Author and advocate Mike Klonsky again writes to Deborah Meier today. The two are currently co-blogging on Bridging Differences.
In last week’s post, you write, “we’ve both avoided looking at the picture as it plays out in smaller towns and rural areas.” I was considering your points on urban/rural this week, after reading Ta-Nehisi Coates’ powerful and compelling piece “The Case for Reparations” in the June issue of The Atlantic. It’s a narrative that can lead only to the conclusion that educational inequity is tightly bound up with the legacy of Southern slavery (America’s original sin?), Jim Crow, and then Northern urban racial discrimination in education and housing.
Coates makes the case for reparations, saying:
“An America that asks what it owes its most vulnerable citizens is improved and humane. An America that looks away is ignoring not just the sins of the past but the sins of the present and the certain sins of the future. ... More important than any single check cut to any African American, the payment of reparations would represent America’s maturation out of the childhood myth of its innocence into a wisdom worthy of its founders.”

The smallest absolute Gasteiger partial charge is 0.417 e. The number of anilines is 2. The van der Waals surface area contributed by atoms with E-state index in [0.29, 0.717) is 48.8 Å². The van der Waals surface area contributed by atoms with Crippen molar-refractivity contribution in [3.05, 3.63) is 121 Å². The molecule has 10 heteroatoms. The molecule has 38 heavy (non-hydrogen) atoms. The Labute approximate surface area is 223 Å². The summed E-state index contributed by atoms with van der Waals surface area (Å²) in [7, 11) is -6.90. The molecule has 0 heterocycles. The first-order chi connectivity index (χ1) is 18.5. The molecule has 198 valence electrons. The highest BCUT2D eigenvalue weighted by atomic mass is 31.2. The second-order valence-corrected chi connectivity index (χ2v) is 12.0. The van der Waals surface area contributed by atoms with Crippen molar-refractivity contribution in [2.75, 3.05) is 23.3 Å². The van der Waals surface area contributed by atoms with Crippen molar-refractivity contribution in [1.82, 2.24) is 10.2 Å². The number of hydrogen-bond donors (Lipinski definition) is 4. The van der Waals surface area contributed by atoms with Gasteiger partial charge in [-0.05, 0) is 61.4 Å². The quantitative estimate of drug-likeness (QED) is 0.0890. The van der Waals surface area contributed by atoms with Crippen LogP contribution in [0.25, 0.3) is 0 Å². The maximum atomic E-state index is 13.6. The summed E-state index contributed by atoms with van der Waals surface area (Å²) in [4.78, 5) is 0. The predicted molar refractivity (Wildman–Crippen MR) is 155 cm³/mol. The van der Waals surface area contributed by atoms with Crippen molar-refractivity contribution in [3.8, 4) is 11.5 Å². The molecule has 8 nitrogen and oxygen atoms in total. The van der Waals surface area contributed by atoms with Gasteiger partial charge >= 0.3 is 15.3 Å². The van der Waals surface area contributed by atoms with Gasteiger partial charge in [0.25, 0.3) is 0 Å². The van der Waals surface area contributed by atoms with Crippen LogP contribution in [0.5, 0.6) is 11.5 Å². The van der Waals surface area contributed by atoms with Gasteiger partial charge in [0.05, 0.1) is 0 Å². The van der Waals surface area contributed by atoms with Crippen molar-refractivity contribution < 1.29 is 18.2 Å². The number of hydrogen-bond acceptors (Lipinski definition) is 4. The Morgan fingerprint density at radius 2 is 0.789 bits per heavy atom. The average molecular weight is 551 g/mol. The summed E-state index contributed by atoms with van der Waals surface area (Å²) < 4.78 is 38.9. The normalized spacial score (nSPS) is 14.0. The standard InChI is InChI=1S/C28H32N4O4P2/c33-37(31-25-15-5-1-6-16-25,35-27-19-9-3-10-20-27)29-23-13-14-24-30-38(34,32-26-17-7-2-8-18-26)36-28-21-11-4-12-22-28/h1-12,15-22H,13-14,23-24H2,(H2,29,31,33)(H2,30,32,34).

I agree. This statement parallels in many respects the 2006 AERA convention speech given by education scholar Gloria Ladson-Billings. In this speech, titled “From the Achievement Gap to the Education Debt: Understanding Achievement in U.S. Schools,” Ladson-Billings called for dumping the term “achievement gap,” which unfairly portrays black and Latino students as “defective and lacking,” while penalizing them and their school for “low performance” on tests. She suggested the term “education debt,” moving to a discourse that holds our society accountable for the public education of all our children—not just our own or the ones we’re paid to teach.